Derivation Of The One Dimensional Wave Equation
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Derivation Of The One Dimensional Wave Equation There are three basic types of Linear Partial Differential Equations (PDEs). Parobolic PDEs, Hyperbolic PDEs and Elliptic PDES. The one dimensional wave equation is a hyperbolic PDE and is of the form:
utt = α2uxx ---------------(1)
where u(x,t) is the displacement of a point on the vibrating substance from its equilibrium position.
utt is the second partial derivative of u(x,t) with respect ot t
uxx (concavity) is the second partial derivative of u(x,t) with respect to x
α is the proportinality constant.

Show that the transverse vibrations of a string of length L (figure 114.8a) fastened at each end can be described mathemathecally by equation (1).

The strings: S7P4A44 (Motion - Oscillatory).

The math:
Pj Problem of Interest is of type motion (oscillatory). Assumptions:
(1) The string is fastened at each end and stretched tightly.
(2) The string is made of homogeneous material.
(3) The string is unaffected by gravity.
(4) The vibrations take place in a plane

Consider a small subregion [x, x + Δ] of the vibrating string. Figure 114.8b is a magnification of this small subregion.
According to Newton's equation of motion:
Change in momentum of the small subregion of the string is equal to the applied forces
The change in momentum = m∂2u(x,t)/∂t2. Where m is mass.

Important forces acting on the string:
(1) Net force due to the tension in the string = T ( figure 114.8b)
T has a tension component which has a net transverse force on the small subregion of the string as follows:
Tension component = Tsinθ2 - Tsinθ1
= ≈ T[∂u(x + Δx,t)/∂x - ∂u(x,t)/∂x]

(2) External force F(x,t) = -mg (gravity).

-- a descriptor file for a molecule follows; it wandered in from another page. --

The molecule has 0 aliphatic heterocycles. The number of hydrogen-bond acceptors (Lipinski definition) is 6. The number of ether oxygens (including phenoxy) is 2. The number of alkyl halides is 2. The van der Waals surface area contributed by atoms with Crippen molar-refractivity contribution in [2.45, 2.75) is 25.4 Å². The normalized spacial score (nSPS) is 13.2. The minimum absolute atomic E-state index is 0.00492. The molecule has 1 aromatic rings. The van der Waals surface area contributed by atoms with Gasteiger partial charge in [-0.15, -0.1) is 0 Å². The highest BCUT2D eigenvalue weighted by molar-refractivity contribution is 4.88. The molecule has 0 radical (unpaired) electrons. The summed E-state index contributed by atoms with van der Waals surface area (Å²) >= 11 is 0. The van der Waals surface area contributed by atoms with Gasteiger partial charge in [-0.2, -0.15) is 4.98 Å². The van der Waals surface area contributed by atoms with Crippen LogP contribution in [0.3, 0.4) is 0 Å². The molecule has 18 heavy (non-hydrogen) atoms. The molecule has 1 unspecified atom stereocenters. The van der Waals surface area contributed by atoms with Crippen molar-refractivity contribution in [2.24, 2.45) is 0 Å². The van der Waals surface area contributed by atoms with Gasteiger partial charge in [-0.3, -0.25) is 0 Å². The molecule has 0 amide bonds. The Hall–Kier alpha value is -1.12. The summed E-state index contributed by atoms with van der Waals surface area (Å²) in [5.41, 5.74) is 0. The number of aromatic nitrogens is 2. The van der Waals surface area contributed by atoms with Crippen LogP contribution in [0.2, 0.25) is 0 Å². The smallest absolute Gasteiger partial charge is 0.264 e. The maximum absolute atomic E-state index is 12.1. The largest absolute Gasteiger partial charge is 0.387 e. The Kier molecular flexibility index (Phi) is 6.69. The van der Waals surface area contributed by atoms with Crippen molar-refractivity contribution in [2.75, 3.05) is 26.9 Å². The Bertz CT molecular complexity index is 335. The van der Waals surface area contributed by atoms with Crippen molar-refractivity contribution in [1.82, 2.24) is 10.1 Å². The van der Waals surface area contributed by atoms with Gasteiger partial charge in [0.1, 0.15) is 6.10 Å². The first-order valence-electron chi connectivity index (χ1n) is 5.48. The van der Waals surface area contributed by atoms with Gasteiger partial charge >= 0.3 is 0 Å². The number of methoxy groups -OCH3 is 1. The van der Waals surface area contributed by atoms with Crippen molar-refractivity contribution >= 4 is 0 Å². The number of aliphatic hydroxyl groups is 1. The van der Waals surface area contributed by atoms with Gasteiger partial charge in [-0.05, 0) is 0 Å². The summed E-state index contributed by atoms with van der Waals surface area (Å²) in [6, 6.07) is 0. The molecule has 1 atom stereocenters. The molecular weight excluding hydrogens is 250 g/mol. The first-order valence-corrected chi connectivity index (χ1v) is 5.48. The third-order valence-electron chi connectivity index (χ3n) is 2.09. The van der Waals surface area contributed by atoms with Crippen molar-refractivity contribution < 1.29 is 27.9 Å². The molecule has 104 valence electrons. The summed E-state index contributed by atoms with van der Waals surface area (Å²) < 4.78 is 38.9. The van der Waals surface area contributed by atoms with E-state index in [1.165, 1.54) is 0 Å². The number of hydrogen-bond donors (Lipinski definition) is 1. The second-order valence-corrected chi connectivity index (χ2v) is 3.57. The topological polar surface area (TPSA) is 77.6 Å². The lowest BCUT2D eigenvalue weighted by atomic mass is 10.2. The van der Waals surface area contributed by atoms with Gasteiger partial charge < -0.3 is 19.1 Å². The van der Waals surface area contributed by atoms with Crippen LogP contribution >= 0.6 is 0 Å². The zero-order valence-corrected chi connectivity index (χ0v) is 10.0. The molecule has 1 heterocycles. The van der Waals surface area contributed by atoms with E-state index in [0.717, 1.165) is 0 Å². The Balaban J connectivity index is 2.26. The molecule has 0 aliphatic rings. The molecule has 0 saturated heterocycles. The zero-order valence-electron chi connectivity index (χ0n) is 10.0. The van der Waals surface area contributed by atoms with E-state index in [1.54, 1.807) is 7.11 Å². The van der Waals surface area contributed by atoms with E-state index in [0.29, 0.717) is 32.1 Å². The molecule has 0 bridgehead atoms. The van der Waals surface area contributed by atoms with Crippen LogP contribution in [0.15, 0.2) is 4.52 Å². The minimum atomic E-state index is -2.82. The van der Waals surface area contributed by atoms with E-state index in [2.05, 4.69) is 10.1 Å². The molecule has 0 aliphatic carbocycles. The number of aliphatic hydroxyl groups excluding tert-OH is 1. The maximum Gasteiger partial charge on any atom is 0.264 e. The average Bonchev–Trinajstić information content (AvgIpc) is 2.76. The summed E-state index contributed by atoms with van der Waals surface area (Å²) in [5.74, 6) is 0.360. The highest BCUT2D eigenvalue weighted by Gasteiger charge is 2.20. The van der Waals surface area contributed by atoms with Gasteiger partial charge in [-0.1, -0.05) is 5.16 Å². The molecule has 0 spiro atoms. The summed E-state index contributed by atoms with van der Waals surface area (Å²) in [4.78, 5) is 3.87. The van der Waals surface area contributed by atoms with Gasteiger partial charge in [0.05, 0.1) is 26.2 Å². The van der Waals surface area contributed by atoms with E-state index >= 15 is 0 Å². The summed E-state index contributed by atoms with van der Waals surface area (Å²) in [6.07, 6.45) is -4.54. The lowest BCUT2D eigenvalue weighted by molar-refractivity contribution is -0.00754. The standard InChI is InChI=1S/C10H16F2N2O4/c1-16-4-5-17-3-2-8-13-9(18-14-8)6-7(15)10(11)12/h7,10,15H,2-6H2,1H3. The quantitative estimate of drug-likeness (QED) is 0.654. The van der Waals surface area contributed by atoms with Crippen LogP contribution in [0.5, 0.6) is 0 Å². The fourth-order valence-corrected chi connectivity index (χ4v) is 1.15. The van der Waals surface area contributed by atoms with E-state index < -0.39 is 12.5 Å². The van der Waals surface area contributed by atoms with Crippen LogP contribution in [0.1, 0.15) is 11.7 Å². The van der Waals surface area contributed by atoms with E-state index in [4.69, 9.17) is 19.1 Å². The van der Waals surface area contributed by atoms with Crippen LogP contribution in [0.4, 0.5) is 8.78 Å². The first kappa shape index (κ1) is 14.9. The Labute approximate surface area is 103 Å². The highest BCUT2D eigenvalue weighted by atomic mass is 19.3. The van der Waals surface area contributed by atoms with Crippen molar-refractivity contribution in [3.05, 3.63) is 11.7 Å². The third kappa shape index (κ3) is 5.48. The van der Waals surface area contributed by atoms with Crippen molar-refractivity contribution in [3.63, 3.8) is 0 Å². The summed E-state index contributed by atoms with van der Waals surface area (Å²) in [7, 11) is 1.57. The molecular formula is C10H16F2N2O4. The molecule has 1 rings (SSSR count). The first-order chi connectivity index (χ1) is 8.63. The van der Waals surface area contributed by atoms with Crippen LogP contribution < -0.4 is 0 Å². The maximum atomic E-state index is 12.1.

(3) Frictional force (- β∂u(x,t)/∂t))
This is a resistance force from the medium in which the string is vibrating at a velocity of ∂u(x,t)/∂t).

(4) Restoring force (γu(x,t)).
This is the force acting opposite to the displacement of the string. The restoring force is negative and downward if the displacement is positive and above the x-axis.

Now, applying Newton's equation of motion to the small subregion of the string, yields the following equation:
Δxρ∂2u(x,t)/∂t2 = T[∂u(x + Δx,t)/∂x - ∂u(x,t)/∂x] + ΔxF(x,t) -Δxβ∂u(x,t)/∂t - Δxγu(x,t)----(2)
Where ρ is the density of the string.
Dividing equation (2) by ρ and Δx and letting Δx ----> 0 (tends to 0), results in the following equation:
2u(x,t)/∂t2 = α22u(x,t)/∂x2 [-β∂u(x,t)/∂t - γu(x,t) + F(x,t)]/ρ----(3).
Equation (3) is known as the telephone equation and is sometimes written without the density ρ (it is implied even if it is not written).

The simple basic wave equation is :
2u(x,t)/∂t2 = α22u(x,t)/∂x2----(4)

Equation (4) intuitively infer that the acceleration of each point of the string is due to the tension in the string. The larger the concativity (uxx), the stronger the force (where α2 = T/ρ is the proportionality constant).

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